I feel that way because I’m writing another post about video games, that red-headed stepchild of the Culture which we Blog about in the New Millennium. No less, this game stars both Mario and Luigi, and instead of having a simple, matter-of-fact name like Bicycle Diaries or a dignified to-the-point name like Year of the Flood, this game is called Bowser’s Inside Story. Even were I to choose those three words as the subtitle for my game (I wouldn’t), they definitely would not be in that order (definitely not).
Also, I’m a nearly 24-year-old dude who is writing about how he spent 30 hours with a video game starring cartoon characters, and he really enjoyed it. You should enjoy it too. Here’s why.
Mario & Luigi: Bowser’s Inside Story is the third in a series of role-playing games released on the Game Boy Advance and Nintendo DS, the series itself being a spin-off or sister-series to Paper Mario, which began life as a spiritual sequel to Super Mario RPG: Legend of the Seven Stars. It is a complicated pedigree, but there’s something about Mario and RPGs that blends exceedingly well. The RPG formula adds some depth to Mario, and Mario saps most of the melodrama and androgyny out of the tired old Japanese RPG, bringing with him a lighter touch and sense of humor that is almost universally lacking in the genre.
The Mario & Luigi series’ core mechanic is that you control both brothers at once, pressing A to perform actions as Mario and B to perform actions as Luigi. The overworld showcases the platforming and exploration for which the Mario series is known, while bumping into an enemy will trigger a turn-based battle similar to Final Fantasy or Dragon Quest or Pokémon.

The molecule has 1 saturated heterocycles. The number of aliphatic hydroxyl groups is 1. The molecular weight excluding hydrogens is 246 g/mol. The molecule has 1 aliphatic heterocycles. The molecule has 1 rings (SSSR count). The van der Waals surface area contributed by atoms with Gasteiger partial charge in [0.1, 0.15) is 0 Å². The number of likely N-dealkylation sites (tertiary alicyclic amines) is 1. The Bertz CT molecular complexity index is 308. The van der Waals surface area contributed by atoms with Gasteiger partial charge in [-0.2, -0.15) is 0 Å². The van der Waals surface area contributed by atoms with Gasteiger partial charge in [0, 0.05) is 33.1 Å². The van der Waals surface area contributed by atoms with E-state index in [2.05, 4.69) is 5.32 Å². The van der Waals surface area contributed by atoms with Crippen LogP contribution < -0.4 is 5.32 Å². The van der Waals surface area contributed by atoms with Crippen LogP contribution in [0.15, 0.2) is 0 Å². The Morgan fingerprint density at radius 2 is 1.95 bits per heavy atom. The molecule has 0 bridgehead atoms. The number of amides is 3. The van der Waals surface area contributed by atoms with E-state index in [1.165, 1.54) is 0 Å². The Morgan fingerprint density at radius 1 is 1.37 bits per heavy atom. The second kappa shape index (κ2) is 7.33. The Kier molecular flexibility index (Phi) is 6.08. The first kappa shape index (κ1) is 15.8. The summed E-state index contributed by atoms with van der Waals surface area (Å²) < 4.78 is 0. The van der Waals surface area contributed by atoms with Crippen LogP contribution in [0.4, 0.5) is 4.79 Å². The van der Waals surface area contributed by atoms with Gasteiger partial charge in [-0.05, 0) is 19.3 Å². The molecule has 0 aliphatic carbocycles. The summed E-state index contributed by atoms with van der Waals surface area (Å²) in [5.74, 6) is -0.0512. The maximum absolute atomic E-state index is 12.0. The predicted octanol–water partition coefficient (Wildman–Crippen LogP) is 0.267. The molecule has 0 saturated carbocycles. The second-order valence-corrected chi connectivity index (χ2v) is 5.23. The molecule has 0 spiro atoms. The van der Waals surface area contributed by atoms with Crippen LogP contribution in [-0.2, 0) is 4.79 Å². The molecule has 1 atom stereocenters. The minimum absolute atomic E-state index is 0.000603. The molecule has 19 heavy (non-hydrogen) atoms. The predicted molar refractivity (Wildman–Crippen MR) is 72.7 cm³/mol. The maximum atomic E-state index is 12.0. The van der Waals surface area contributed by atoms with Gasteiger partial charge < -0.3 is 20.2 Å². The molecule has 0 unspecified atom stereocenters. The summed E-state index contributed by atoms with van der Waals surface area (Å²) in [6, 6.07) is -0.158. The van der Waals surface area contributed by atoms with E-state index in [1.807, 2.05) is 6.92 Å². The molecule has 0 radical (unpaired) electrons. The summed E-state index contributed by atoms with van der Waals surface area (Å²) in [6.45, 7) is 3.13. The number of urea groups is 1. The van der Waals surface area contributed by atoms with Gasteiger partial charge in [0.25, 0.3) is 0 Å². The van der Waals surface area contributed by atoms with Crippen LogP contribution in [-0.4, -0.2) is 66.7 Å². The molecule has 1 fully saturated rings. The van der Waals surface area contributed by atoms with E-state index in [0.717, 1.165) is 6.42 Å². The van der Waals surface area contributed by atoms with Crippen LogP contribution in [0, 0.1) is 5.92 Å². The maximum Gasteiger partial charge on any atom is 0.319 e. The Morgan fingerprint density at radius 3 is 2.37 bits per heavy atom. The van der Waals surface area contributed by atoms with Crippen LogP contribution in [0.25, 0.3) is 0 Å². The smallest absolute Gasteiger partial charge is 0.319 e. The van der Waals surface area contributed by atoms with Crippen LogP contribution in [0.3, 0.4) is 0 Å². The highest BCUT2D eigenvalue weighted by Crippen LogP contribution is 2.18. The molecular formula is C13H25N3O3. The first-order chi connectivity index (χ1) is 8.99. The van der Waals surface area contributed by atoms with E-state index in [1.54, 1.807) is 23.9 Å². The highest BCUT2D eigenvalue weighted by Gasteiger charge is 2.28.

Another important mechanic, specific not just to M&L but also to all Mario RPGs, is the concept of timed hits. In Final Fantasy or Pokémon, you tell your character what to do, and then the battle is taken out of your hands – you watch as the character performs the chosen action. In Mario RPGs, telling Mario to jump will make him jump, but pressing the button again at a precise moment will cause extra damage. The same goes for avoiding enemy attacks – it’s possible to fight very long battles without taking a single point of damage if you’re good enough. This keeps the player engaged, making it impossible (or at least inefficient) to play the game on autopilot.
Bowser’s Inside Story’s hook, on top of the above mentioned hooks, is that Bowser is involved. Not just as an adversary, mind you, but as a fully playable character – through a series of mishaps, Bowser has inhaled Mario and Luigi. Thus, for much of the game, Mario and Luigi are on the bottom screen fighting their way through Bowser’s insides, which is (oddly enough) composed mostly of two-dimensional maps evocative of older Super Mario Bros. games. Meanwhile, Bowser is on the top screen, bashing his way through obstacles and burning down vegetation with fire breath.